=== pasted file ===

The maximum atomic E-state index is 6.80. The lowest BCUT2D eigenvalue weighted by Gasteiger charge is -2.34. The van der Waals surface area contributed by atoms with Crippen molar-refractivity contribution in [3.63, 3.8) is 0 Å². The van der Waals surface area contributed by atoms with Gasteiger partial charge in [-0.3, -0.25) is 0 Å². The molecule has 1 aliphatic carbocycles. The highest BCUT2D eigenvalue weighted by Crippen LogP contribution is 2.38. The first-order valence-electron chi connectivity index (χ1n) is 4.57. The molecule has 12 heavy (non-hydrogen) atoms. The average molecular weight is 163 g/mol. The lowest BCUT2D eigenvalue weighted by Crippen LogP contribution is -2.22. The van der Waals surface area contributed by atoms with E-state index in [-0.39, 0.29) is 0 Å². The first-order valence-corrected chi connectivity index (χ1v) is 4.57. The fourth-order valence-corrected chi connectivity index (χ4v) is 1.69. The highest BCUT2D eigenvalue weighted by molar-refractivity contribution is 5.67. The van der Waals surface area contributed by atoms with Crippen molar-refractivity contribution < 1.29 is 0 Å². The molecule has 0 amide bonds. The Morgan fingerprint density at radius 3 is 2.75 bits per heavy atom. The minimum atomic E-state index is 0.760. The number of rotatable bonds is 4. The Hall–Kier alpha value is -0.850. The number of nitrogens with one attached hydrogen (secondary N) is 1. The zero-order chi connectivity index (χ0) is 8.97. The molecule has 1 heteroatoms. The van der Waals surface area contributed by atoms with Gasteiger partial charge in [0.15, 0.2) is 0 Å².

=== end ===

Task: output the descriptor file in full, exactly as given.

The maximum atomic E-state index is 6.80. The lowest BCUT2D eigenvalue weighted by Gasteiger charge is -2.34. The van der Waals surface area contributed by atoms with Crippen molar-refractivity contribution in [3.63, 3.8) is 0 Å². The van der Waals surface area contributed by atoms with Gasteiger partial charge in [-0.3, -0.25) is 0 Å². The molecule has 1 aliphatic carbocycles. The highest BCUT2D eigenvalue weighted by Crippen LogP contribution is 2.38. The first-order valence-electron chi connectivity index (χ1n) is 4.57. The molecule has 12 heavy (non-hydrogen) atoms. The average molecular weight is 163 g/mol. The lowest BCUT2D eigenvalue weighted by Crippen LogP contribution is -2.22. The van der Waals surface area contributed by atoms with E-state index in [-0.39, 0.29) is 0 Å². The first-order valence-corrected chi connectivity index (χ1v) is 4.57. The fourth-order valence-corrected chi connectivity index (χ4v) is 1.69. The highest BCUT2D eigenvalue weighted by molar-refractivity contribution is 5.67. The van der Waals surface area contributed by atoms with Crippen molar-refractivity contribution < 1.29 is 0 Å². The molecule has 0 amide bonds. The Morgan fingerprint density at radius 3 is 2.75 bits per heavy atom. The minimum atomic E-state index is 0.760. The number of rotatable bonds is 4. The Hall–Kier alpha value is -0.850. The number of nitrogens with one attached hydrogen (secondary N) is 1. The zero-order chi connectivity index (χ0) is 8.97. The molecule has 1 heteroatoms. The van der Waals surface area contributed by atoms with Gasteiger partial charge in [0.15, 0.2) is 0 Å².